Art & Design

Art Institute of Chicago


2/23–5/11 Christopher Wool. The painter, born and raised in Chicago, whose stencil paintings of slogans like “Sell the House Sell the Car Sell the Kids” made him famous in the ’80s NYC art scene, gets an overdue career retrospective.
Through 4/20 Amar Kanwar, from New Delhi, shows her 2007 film The Lightning Testimonies, which gives personal accounts of rape in India.
Through 5/18 Christopher Williams: The Production Line of Happiness. Revitalizing the tradition of pop art, Williams parodies consumer culture by photographing realistic fakes of advertising, fashion, and photojournalistic imagery.
111 S Michigan.

Arts Club of Chicago

2/27–5/17 Émilie Charmy. Who was Émilie Charmy? She had a successful art career during her lifetime but never became a household name in the United States. This retrospective brings to light the modern artist who painted portraits, nudes, and still lifes in Paris alongside some of her generation’s best, including Matisse. 201 E Ontario.

Chicago Cultural Center

2/1–4/27 Jan Tichy: aroundcenter. Tech artist Jan Tichy distributes nine multimedia artworks, including videos and projections, throughout the landmark architecture of the Cultural Center as a way to comment on its history and current uses.
2/15–5/11 Mecca Flat Blues. A microcosm of Chicago’s class struggles, the storied preservation battle around a massive apartment building (called Mecca Apartments) gets an exhibition.
2/22–5/4 Thirty-Five Years of Public Art. This display celebrates the gains of the Percent-for-Art Ordinance, which funds new public art for every new public building.
78 E Washington.

DePaul Art Museum

Through 3/30 The Sochi Project: An Atlas of War and Tourism in the Caucasus. New photos and films document the traumatic memories of Soviet communism and genocide—very different from the Russian beach town’s holiday veneer. 935 W Fullerton.

Logan Center for the Arts

2/28–3/30 Yang Fudong: Fifth Night. Chinese video artist Yang Fudong returns to Chicago (he had a solo show here in 2004) with Fifth Night, a new large-scale video installation about a group of Chinese refugees. U of C, 915 E 60th.

Loyola University Museum of Art

2/15–6/15 Elegant Enigmas: The Art of Edward Gorey. A nationally touring exhibition of artwork by everyone’s favorite gothic grandpa makes a stop in Chicago (where he was born and raised). The exhibition includes artifacts from Gorey’s notoriously hermetic life alongside drawings and printed ephemera from his long career illustrating children’s books. 820 N Michigan.

Museum of Contemporary Art

Through 3/9 The Way of the Shovel: Art as Archaeology. This exhibition looks at art through an anthropological lens, with politically provocative work influenced by the 20th-century artist Robert Smithson.
Through 5/18 William J. O’Brien. Organized like a poem, the multimedia artist’s first survey exhibition demonstrates his prodigious output in both drawing and ceramics.
Open Tue 10–8, Wed–Sun 10–5. Free (kids under 13) to $12; free Tue for Ill residents. 220 E Chicago.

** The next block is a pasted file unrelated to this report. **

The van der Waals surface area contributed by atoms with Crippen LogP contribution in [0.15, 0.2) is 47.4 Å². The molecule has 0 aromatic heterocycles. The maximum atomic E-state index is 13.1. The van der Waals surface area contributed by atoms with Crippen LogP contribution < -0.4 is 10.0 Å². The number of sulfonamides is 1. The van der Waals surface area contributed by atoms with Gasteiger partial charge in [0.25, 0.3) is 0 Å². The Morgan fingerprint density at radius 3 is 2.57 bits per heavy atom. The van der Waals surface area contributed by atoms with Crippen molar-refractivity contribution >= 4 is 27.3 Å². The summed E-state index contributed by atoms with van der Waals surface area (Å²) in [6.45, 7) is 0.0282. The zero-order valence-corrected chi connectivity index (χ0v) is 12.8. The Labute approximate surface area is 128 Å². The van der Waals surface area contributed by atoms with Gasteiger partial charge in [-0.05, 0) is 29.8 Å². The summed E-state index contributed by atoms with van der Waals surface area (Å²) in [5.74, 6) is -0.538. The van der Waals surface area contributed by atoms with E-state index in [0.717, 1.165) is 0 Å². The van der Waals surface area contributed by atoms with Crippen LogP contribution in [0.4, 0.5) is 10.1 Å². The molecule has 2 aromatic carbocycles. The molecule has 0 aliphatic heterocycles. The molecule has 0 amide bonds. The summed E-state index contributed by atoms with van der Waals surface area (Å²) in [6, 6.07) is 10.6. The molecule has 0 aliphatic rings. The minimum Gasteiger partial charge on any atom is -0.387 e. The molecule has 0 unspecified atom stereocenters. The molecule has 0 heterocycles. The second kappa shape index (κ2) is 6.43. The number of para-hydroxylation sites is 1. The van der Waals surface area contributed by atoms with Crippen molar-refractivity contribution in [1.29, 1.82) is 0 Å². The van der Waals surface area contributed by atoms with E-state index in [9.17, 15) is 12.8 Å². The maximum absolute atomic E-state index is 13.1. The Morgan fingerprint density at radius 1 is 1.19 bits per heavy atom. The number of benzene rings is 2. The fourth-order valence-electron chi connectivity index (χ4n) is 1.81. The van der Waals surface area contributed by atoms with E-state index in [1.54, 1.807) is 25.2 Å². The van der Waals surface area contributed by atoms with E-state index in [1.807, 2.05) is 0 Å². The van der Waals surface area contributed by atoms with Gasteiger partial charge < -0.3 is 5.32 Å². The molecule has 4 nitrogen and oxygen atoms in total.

Museum of Contemporary Photography


Through 4/6 Archive State. Six artists display their collections of images, each with an unusual or thoughtful theme, such as Arab video selfies, the East German secret service, and American soldiers in Iraq. 600 S Michigan.

Renaissance Society

Through 2/23 Nora Schultz. The museum’s new director, Solveig Øvstebø, curates her first Chicago show, featuring the sculptural installations of Berlin artist Nora Schultz. 5811 S Ellis.

History & Culture

Chicago History Museum

Through 3/2 Siam: The Queen and the White City. Photographs, costumes, and other artifacts from the Siamese queen Savang Vadanafor’s collection. Mon–Sat 9:30–4:30, Sun 12–5. $14. $12 students, seniors. 1601 N Clark.

DuSable Museum Of African American History

Through 3/30 The Endangered Species: A Visual Response to the Vanishing Black Man. Artist Raub Welch examines the iconography around the African American male.
Through 4/1 Beyond the Swastika and Jim Crow: Jewish Refugee Scholars at Black Colleges. This exhibit explores the surprising relationship between two oft-marginalized groups.
Tue–Sat 10–5, Sun 12–5. Free–$10. 740 E 56th Pl.


Field Museum

Through 9/7 Opening the Vaults: Wonders of the 1893 World’s Fair. The museum reveals rare artifacts from the famous fair.
Through 9/30 Before the Dinosaurs: Tracking the Reptiles of Pangaea. Learn how to read fossils for clues about the animals that roamed the earth long before humans came along.
Open daily 9–5. General admission free (kids 3–11) to $20; all-access passes $21–$30. 1400 S Lake Shore.

Science, Nature, Kids


Adler Planetarium

Through 4/1 Cosmic Wonder. The latest show in the spacious Grainger Sky Theater lets visitors gawk at jaw-dropping shots of the Crab Nebula and Orion. Mon–Fri 9:30–4, Sat–Sun 9:30–4:30. General admission $8–$12. Packages $18–$28. 1300 S Lake Shore.


Museum of Science and Industry

Through 5/4 Treasures of the Walt Disney Archives. Look through more than 300 drawings, scripts, and costumes from the icon’s films. Timed-entry tickets required, $7–$9, not including general admission. Open daily 9:30–4. General admission free (kids under 3) to $27. 5700 S Lake Shore.